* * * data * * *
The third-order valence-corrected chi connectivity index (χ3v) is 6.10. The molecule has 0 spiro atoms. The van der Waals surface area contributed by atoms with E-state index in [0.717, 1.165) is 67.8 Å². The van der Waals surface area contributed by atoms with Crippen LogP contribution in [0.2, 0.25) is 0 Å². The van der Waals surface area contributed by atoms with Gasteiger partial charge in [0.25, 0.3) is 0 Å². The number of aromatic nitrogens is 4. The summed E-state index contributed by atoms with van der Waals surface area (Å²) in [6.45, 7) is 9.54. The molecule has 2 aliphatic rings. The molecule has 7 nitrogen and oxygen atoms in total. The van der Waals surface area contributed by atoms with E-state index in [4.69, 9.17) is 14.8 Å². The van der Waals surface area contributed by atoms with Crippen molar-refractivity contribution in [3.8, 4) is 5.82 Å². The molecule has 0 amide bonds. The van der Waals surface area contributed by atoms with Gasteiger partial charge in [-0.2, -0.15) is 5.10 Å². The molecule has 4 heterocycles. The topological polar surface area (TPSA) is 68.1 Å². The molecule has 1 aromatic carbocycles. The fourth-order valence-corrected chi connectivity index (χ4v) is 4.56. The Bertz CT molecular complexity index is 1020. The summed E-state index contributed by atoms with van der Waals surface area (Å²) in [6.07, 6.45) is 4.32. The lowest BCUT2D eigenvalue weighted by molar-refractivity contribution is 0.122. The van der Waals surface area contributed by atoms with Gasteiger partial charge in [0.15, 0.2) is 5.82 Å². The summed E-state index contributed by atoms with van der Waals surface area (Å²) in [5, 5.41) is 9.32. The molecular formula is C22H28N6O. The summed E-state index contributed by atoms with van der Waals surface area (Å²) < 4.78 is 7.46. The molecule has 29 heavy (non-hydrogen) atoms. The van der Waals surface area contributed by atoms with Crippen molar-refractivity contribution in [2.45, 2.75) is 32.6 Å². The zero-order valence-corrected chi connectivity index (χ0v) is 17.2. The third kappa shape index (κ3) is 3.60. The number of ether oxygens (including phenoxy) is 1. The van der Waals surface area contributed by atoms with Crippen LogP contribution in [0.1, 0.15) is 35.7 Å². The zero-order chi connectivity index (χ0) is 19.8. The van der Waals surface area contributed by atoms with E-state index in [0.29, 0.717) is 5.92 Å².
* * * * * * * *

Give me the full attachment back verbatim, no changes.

The third-order valence-corrected chi connectivity index (χ3v) is 6.10. The molecule has 0 spiro atoms. The van der Waals surface area contributed by atoms with E-state index in [0.717, 1.165) is 67.8 Å². The van der Waals surface area contributed by atoms with Crippen LogP contribution in [0.2, 0.25) is 0 Å². The van der Waals surface area contributed by atoms with Gasteiger partial charge in [0.25, 0.3) is 0 Å². The number of aromatic nitrogens is 4. The summed E-state index contributed by atoms with van der Waals surface area (Å²) in [6.45, 7) is 9.54. The molecule has 2 aliphatic rings. The molecule has 7 nitrogen and oxygen atoms in total. The van der Waals surface area contributed by atoms with E-state index in [4.69, 9.17) is 14.8 Å². The van der Waals surface area contributed by atoms with Crippen molar-refractivity contribution in [3.8, 4) is 5.82 Å². The molecule has 0 amide bonds. The van der Waals surface area contributed by atoms with Gasteiger partial charge in [-0.2, -0.15) is 5.10 Å². The molecule has 4 heterocycles. The topological polar surface area (TPSA) is 68.1 Å². The molecule has 1 aromatic carbocycles. The fourth-order valence-corrected chi connectivity index (χ4v) is 4.56. The Bertz CT molecular complexity index is 1020. The summed E-state index contributed by atoms with van der Waals surface area (Å²) in [6.07, 6.45) is 4.32. The lowest BCUT2D eigenvalue weighted by molar-refractivity contribution is 0.122. The van der Waals surface area contributed by atoms with Gasteiger partial charge in [0.15, 0.2) is 5.82 Å². The summed E-state index contributed by atoms with van der Waals surface area (Å²) in [5, 5.41) is 9.32. The molecular formula is C22H28N6O. The summed E-state index contributed by atoms with van der Waals surface area (Å²) < 4.78 is 7.46. The molecule has 29 heavy (non-hydrogen) atoms. The van der Waals surface area contributed by atoms with Crippen molar-refractivity contribution in [2.45, 2.75) is 32.6 Å². The zero-order valence-corrected chi connectivity index (χ0v) is 17.2. The third kappa shape index (κ3) is 3.60. The number of ether oxygens (including phenoxy) is 1. The van der Waals surface area contributed by atoms with Crippen LogP contribution in [0.1, 0.15) is 35.7 Å². The zero-order chi connectivity index (χ0) is 19.8. The van der Waals surface area contributed by atoms with E-state index in [0.29, 0.717) is 5.92 Å².